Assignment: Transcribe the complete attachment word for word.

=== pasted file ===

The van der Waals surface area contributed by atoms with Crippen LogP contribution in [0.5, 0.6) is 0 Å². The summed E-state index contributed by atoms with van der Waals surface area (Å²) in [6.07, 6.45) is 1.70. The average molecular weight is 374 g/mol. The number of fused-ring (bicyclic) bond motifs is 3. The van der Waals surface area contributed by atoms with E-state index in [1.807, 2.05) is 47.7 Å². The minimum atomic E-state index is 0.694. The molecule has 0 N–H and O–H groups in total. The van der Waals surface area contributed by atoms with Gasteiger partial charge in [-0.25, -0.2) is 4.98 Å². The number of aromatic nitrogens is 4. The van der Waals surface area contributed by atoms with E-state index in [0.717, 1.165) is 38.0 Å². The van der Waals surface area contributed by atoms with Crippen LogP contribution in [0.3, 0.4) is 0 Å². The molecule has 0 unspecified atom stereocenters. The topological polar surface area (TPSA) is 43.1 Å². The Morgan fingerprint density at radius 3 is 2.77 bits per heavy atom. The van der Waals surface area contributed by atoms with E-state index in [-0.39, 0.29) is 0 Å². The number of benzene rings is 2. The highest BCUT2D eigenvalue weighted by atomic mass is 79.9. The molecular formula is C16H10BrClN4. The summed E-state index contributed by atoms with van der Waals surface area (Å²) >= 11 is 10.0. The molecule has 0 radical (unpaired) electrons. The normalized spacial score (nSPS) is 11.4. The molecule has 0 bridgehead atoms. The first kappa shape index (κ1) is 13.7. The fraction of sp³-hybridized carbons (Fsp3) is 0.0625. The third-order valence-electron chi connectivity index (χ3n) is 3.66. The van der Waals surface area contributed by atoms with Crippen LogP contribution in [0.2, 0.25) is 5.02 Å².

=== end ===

The van der Waals surface area contributed by atoms with Crippen LogP contribution in [0.5, 0.6) is 0 Å². The summed E-state index contributed by atoms with van der Waals surface area (Å²) in [6.07, 6.45) is 1.70. The average molecular weight is 374 g/mol. The number of fused-ring (bicyclic) bond motifs is 3. The van der Waals surface area contributed by atoms with E-state index in [1.807, 2.05) is 47.7 Å². The minimum atomic E-state index is 0.694. The molecule has 0 N–H and O–H groups in total. The van der Waals surface area contributed by atoms with Gasteiger partial charge in [-0.25, -0.2) is 4.98 Å². The number of aromatic nitrogens is 4. The van der Waals surface area contributed by atoms with E-state index in [0.717, 1.165) is 38.0 Å². The van der Waals surface area contributed by atoms with Crippen LogP contribution in [0.3, 0.4) is 0 Å². The molecule has 0 unspecified atom stereocenters. The topological polar surface area (TPSA) is 43.1 Å². The Morgan fingerprint density at radius 3 is 2.77 bits per heavy atom. The van der Waals surface area contributed by atoms with E-state index in [-0.39, 0.29) is 0 Å². The number of benzene rings is 2. The highest BCUT2D eigenvalue weighted by atomic mass is 79.9. The molecular formula is C16H10BrClN4. The summed E-state index contributed by atoms with van der Waals surface area (Å²) >= 11 is 10.0. The molecule has 0 radical (unpaired) electrons. The normalized spacial score (nSPS) is 11.4. The molecule has 0 bridgehead atoms. The first kappa shape index (κ1) is 13.7. The fraction of sp³-hybridized carbons (Fsp3) is 0.0625. The third-order valence-electron chi connectivity index (χ3n) is 3.66. The van der Waals surface area contributed by atoms with Crippen LogP contribution in [0.2, 0.25) is 5.02 Å².